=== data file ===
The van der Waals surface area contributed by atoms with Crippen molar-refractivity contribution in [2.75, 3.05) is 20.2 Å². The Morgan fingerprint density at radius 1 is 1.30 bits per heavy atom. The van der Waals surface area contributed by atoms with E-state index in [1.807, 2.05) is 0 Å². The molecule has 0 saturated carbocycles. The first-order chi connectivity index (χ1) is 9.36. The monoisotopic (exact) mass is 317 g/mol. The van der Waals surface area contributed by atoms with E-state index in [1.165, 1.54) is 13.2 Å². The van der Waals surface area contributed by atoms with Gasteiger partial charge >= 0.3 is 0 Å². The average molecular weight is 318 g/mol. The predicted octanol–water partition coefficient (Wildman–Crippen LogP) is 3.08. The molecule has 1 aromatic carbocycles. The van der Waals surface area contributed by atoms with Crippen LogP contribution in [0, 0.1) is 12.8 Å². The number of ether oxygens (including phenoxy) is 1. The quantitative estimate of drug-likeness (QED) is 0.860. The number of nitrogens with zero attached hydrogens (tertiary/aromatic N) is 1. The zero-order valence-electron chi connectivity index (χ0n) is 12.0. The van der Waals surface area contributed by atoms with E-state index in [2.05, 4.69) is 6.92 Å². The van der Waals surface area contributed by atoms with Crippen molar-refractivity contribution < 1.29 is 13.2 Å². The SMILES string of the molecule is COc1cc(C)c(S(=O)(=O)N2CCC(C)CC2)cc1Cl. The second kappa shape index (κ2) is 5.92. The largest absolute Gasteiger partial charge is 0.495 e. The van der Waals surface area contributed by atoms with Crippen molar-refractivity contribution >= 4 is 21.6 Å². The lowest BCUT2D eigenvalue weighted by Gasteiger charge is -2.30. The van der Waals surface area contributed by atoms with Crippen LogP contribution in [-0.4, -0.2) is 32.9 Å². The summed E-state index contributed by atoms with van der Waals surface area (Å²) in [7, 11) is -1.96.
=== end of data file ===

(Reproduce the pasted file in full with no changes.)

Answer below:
The van der Waals surface area contributed by atoms with Crippen molar-refractivity contribution in [2.75, 3.05) is 20.2 Å². The Morgan fingerprint density at radius 1 is 1.30 bits per heavy atom. The van der Waals surface area contributed by atoms with E-state index in [1.807, 2.05) is 0 Å². The molecule has 0 saturated carbocycles. The first-order chi connectivity index (χ1) is 9.36. The monoisotopic (exact) mass is 317 g/mol. The van der Waals surface area contributed by atoms with E-state index in [1.165, 1.54) is 13.2 Å². The van der Waals surface area contributed by atoms with Gasteiger partial charge >= 0.3 is 0 Å². The average molecular weight is 318 g/mol. The predicted octanol–water partition coefficient (Wildman–Crippen LogP) is 3.08. The molecule has 1 aromatic carbocycles. The van der Waals surface area contributed by atoms with Crippen LogP contribution in [0, 0.1) is 12.8 Å². The number of ether oxygens (including phenoxy) is 1. The quantitative estimate of drug-likeness (QED) is 0.860. The number of nitrogens with zero attached hydrogens (tertiary/aromatic N) is 1. The zero-order valence-electron chi connectivity index (χ0n) is 12.0. The van der Waals surface area contributed by atoms with E-state index in [2.05, 4.69) is 6.92 Å². The van der Waals surface area contributed by atoms with Crippen molar-refractivity contribution < 1.29 is 13.2 Å². The SMILES string of the molecule is COc1cc(C)c(S(=O)(=O)N2CCC(C)CC2)cc1Cl. The second kappa shape index (κ2) is 5.92. The largest absolute Gasteiger partial charge is 0.495 e. The van der Waals surface area contributed by atoms with Crippen molar-refractivity contribution >= 4 is 21.6 Å². The lowest BCUT2D eigenvalue weighted by Gasteiger charge is -2.30. The van der Waals surface area contributed by atoms with Crippen LogP contribution in [-0.4, -0.2) is 32.9 Å². The summed E-state index contributed by atoms with van der Waals surface area (Å²) in [7, 11) is -1.96.